The most remarkable induction of von Baer comes next in order. It is that in its earliest stage every organism has the greatest number of characters in common with all other organisms in their earliest stages; that at each subsequent stage traits are acquired which successively distinguish the developing embryo from groups of embryos that it previously resembled—thus step by step diminishing the group of embryos which it still resembles; and that thus the class of similar forms is finally narrowed to the species of which it is a member. For example, the human germ, primarily similar to all others, first differentiates from vegetal germs, then from invertebrate germs, and subsequently assumes the mammalian, placental unguiculate, and lastly the human characters.

The development of an individual organism is at the same time a differentiation of its parts from each other and a differentiation of the consolidated whole from the environment; and in the last as in the first respect there is a general analogy between the progression of an individual organism and the progression of the lowest orders of organisms to the highest orders.

The Laws of Multiplication

Every living aggregate being one of which the inner actions are adjusted to balance outer actions, it follows that the maintenance of its moving equilibrium depends on its exposure to the right amounts of these actions. Its moving equilibrium may be overturned if one of these actions is either too great or too small in amount: either by excess or defect of some inorganic or organic agency in its environment.

Our inquiry resolves itself into this:—in races that continue to exist what laws of numerical variation result from these variable conflicting forces?

The forces preservative of a race are two—ability in each member of the race to preserve itself, and ability to produce other members. These must vary inversely—one must decrease as the other increases. We have to ask in what way this adjustment comes about as a result of evolution.

Including under individuation all those processes completing and maintaining individual life, and under genesis all those aiding the formation and perfecting of new individuals, the two are necessarily antagonistic. Every higher degree of individual evolution is followed by a lower degree of race multiplication, and vice versa. Progress in bulk, complexity or activity involves retrogress in fertility; and progress in fertility involves retrogress in bulk, complexity, or activity. The same quantity of matter may be divided into many small wholes or few large wholes; but number negatives largeness, and largeness negatives number.

It is a general physiological truth that while the building-up of the individual is going on rapidly, the reproductive organs remain imperfectly developed and inactive; and that the commencement of reproduction at once indicates a declining rate of growth and becomes a cause of arrest in growth.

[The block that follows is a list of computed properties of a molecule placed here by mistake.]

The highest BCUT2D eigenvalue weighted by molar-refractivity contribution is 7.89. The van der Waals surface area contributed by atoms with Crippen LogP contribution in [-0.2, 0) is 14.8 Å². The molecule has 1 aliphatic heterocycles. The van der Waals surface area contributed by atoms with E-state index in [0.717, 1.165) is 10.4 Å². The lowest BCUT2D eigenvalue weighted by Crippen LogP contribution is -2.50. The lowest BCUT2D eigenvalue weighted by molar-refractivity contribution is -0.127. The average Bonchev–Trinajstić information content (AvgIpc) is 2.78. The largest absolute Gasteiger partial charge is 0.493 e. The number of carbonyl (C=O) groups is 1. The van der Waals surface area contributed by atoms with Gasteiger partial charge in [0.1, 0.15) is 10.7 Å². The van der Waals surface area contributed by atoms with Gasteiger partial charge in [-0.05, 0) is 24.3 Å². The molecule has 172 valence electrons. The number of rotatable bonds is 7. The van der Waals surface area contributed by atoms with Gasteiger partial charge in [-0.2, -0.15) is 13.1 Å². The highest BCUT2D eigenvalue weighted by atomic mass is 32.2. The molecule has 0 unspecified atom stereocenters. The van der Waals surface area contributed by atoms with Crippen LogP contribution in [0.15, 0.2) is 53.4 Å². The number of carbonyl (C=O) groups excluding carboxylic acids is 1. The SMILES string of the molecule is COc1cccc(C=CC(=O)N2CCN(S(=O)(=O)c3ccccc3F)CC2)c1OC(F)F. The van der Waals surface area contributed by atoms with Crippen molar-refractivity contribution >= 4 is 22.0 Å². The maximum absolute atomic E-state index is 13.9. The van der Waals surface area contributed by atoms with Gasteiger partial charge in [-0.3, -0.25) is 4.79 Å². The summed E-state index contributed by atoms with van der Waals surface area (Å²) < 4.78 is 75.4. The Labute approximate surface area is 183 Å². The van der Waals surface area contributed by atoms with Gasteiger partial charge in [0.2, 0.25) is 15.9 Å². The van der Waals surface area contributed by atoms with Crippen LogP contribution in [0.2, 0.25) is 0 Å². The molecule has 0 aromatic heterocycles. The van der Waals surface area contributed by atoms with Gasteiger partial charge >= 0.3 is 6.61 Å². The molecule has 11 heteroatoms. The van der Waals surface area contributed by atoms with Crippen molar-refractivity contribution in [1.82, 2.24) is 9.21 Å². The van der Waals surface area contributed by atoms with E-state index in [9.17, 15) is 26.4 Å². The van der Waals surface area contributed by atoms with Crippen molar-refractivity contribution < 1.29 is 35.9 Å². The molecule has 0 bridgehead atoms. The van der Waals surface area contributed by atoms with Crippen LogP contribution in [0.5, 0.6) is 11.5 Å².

It has now to be noticed how complexity of organisation is hindered by reproductive activity and conversely. The hydra's power to produce young ones from nearly all parts of its body is due to the comparative homogeneity of its body, while it is not improbable that the smallness of human fertility, compared with the fertility of large feline animals, is due to the greater complexity of the human organisation—more especially the organisation of the nervous system.

Of the inverse variation between activity and genesis we have examples in the contrast between the fertility of birds and the fertility of mammals. Comparing the large with the large and the small with the small, we see that creatures which continually go through the muscular exertion of sustaining themselves in the air and propelling themselves rapidly through it are less prolific than creatures of equal weights which go through the smaller exertion of moving about over solid surfaces. The extreme infertility of the bat is most striking when compared with the structurally similar but very prolific mouse; a difference in the rate of multiplication which may fairly be ascribed to the difference in the rate of expenditure.

Interpretation and Qualification

Derived as the self-sustaining and waste-sustaining forces are from a common stock of force, it necessarily happens that, other things being equal, increase of the one involves decrease of the other. It may therefore be set down as a law that every higher degree of organic evolution has for its concomitant a lower degree of the peculiar organic dissolution which is seen in the production of new organisms.

How is the ratio between individuation and genesis established in each case? All specialties of the reproductive process are due to the natural selection of favourable variations. Given a certain surplus available for race preservation, and it is clear that by indirect equilibration only can there be established that peculiar distribution of this surplus which is seen in each case.